Information on unlisted wood stoves and fireplace inserts and legal requirements to remove them when selling a home.
When you sell a home, you must remove, destroy and dispose all uncertified woodstoves and fireplace inserts. The 2009 Oregon Legislature passed this law to protect people from unhealthy wood smoke pollution. You must remove all uncertified devices from the property for sale, including ones located in garages and workshops.
Wood burning is a significant source of air pollution, including fine particulate matter and air toxins. Heavy smoke from residential wood burning can exceed federal air quality health standards for particulate matter. Particulate matter in wood smoke can be easily inhaled and reach the deepest part of our lungs. It can cause or contribute to respiratory disease, asthma attacks, heart problems and premature death. Wood smoke also contains toxic organic compounds known to cause cancer.
Uncertified wood stoves
Uncertified woodstoves burn about 70 percent dirtier than certified options. This can contribute to health problems. They also burn far less efficiently and need more wood than newer, certified stoves. Removing them helps restore and preserve healthy air across the state.
How to tell if a woodstove or fireplace insert is certified
Looking on the back for an Oregon DEQ or U.S. Environmental Protection Agency certification label. This label indicates the device has been tested to meet particulate emission standards. An Underwriters Laboratory or UL safety label is not the same as a DEQ or EPA certification label. The UL label does not mean the device is certified to meet emission performance standards.
There is no list of certified devices. Only a DEQ or EPA certification label on the back of a device will prove a device is certified to meet emissions performance standards. Without the DEQ or EPA certification label the device must be decommissioned when selling a home.
You cannot get an existing stove certified. Stove manufacturers complete certification when introducing a new model line. Stoves must have pollution control systems built into them for certification. When manufactured, an independent third party tests them. They must meet emissions performance standards.
Responsibility for removing an uncertified woodstove or insert
The home seller is responsible and must remove, destroy and dispose the device. In some cases, both the seller and buyer can agree in writing that the buyer will accept responsibility. Then the buyer has 30 days after the close of sale to meet the requirements.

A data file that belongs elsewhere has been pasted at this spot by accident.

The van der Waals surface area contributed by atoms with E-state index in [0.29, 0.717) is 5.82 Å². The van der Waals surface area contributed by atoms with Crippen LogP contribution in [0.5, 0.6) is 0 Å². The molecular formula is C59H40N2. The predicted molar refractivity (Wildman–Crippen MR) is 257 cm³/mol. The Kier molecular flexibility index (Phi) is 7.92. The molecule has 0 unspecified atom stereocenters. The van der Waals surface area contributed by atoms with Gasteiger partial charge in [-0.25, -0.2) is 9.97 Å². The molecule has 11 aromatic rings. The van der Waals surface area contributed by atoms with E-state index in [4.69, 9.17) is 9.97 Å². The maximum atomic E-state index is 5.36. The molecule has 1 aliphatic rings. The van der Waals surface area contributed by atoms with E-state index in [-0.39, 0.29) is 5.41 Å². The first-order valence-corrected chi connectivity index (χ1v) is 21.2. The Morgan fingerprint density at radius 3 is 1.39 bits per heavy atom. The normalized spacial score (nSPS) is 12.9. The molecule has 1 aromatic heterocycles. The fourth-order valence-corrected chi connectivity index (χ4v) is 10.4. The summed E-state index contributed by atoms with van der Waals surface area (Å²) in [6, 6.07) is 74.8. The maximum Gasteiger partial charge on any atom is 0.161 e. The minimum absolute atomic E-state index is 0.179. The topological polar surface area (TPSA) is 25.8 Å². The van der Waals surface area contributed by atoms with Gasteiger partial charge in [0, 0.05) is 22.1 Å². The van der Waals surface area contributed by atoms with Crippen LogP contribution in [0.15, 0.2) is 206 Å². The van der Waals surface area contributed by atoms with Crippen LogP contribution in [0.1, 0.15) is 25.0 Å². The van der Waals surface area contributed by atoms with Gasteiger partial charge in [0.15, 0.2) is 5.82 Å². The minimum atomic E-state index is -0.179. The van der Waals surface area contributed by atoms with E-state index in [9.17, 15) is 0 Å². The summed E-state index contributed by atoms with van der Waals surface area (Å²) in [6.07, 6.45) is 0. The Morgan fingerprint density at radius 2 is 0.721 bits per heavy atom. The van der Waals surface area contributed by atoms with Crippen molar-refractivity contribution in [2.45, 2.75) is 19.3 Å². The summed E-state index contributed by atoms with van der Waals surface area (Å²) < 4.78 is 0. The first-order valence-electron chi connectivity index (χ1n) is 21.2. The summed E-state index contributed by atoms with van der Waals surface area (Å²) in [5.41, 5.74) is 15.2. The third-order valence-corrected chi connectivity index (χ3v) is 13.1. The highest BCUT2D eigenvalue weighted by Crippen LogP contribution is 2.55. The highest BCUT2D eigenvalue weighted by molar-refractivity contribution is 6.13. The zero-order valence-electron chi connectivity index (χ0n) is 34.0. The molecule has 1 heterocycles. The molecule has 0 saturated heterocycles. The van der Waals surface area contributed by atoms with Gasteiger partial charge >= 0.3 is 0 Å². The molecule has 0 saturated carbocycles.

Who can do the work
You can choose to remove and destroy the uncertified woodstove or insert yourself, or hire someone to do it for you. If you choose to remove it yourself, DEQ has a list of potential places to dispose of uncertified devices on the Heat Smart Program web page.
After removing and destroying the uncertified device, you must notify the DEQ.
How to destroy and dispose of my uncertified woodstove or insert
An uncertified woodstove or fireplace insert is destroyed when it is demolished to the extent that it cannot be restored or reused as a heating device.
- removing the door and hinges
- cutting holes in the top and sides of the device at least four inches in diameter to destroy it t
- taking your uncertified woodstove or fireplace insert to a scrap metal dealer or recycler for disposal
Be sure to get a numbered receipt from the contractor or business that disposes of your stove and keep it for your records. You will need to reference the disposal receipt when telling DEQ that an uncertified device has been decommissioned.
Selling uncertified woodstove or fireplace inserts is illegal. It is against the law to sell, offer to sell, or advertise to sell any uncertified solid fuel burning device in Oregon.
Submit an Uncertified Woodstove Removal Notification form to DEQ online. After submittal, you will immediately receive a confirmation number. The confirmation number is proof of complying with removal and destruction requirements for uncertified devices. Please print and save the confirmation for your records. You may need it as documentation in closing the sale of your home.
Devices that are not required to be certified
The following devices are exempt from the certification requirements and do not need to be removed from the home at the time of sale:
- Antique stoves
- Central, wood-fired boilers
- Gas fireplaces and appliances
- Masonry heaters and fireplaces
- Pellet stoves
Penalties for non-compliance
Fines start at $750 for noncompliance. Your insurance company may invalidate your homeowner’s insurance. The mortgage company may delay the home sale. You must remove, destroy the uncertified wood heating device and report to the DEQ.
Installing new woodstove or fireplace inserts
You must get a permit from your local building codes department. All new woodstoves and fireplace inserts must be certified for emissions performance to be installed in Oregon. Call your local city or county building department for details.